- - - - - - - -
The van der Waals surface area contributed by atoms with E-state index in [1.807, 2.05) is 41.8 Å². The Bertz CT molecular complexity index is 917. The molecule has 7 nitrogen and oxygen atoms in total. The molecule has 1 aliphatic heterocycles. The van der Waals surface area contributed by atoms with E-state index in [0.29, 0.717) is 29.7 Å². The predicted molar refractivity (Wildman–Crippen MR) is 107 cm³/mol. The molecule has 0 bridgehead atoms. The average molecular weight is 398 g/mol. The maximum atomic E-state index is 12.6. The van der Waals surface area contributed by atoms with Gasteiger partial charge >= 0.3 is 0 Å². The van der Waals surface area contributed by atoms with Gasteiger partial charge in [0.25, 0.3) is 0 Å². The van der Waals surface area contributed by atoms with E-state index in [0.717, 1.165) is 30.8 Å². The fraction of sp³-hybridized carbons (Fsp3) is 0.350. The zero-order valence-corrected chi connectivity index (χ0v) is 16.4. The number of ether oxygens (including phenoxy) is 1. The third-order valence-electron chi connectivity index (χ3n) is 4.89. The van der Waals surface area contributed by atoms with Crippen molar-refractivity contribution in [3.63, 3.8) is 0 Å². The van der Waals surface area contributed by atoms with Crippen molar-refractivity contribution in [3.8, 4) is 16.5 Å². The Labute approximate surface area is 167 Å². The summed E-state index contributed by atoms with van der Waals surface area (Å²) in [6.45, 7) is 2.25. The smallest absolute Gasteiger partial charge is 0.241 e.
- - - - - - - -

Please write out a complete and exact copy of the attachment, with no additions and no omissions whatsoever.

The van der Waals surface area contributed by atoms with E-state index in [1.807, 2.05) is 41.8 Å². The Bertz CT molecular complexity index is 917. The molecule has 7 nitrogen and oxygen atoms in total. The molecule has 1 aliphatic heterocycles. The van der Waals surface area contributed by atoms with E-state index in [0.29, 0.717) is 29.7 Å². The predicted molar refractivity (Wildman–Crippen MR) is 107 cm³/mol. The molecule has 0 bridgehead atoms. The average molecular weight is 398 g/mol. The maximum atomic E-state index is 12.6. The van der Waals surface area contributed by atoms with Gasteiger partial charge >= 0.3 is 0 Å². The van der Waals surface area contributed by atoms with Gasteiger partial charge in [0.25, 0.3) is 0 Å². The van der Waals surface area contributed by atoms with E-state index in [0.717, 1.165) is 30.8 Å². The fraction of sp³-hybridized carbons (Fsp3) is 0.350. The zero-order valence-corrected chi connectivity index (χ0v) is 16.4. The number of ether oxygens (including phenoxy) is 1. The third-order valence-electron chi connectivity index (χ3n) is 4.89. The van der Waals surface area contributed by atoms with Crippen molar-refractivity contribution in [3.63, 3.8) is 0 Å². The van der Waals surface area contributed by atoms with Crippen molar-refractivity contribution in [3.8, 4) is 16.5 Å². The Labute approximate surface area is 167 Å². The summed E-state index contributed by atoms with van der Waals surface area (Å²) in [6.45, 7) is 2.25. The smallest absolute Gasteiger partial charge is 0.241 e.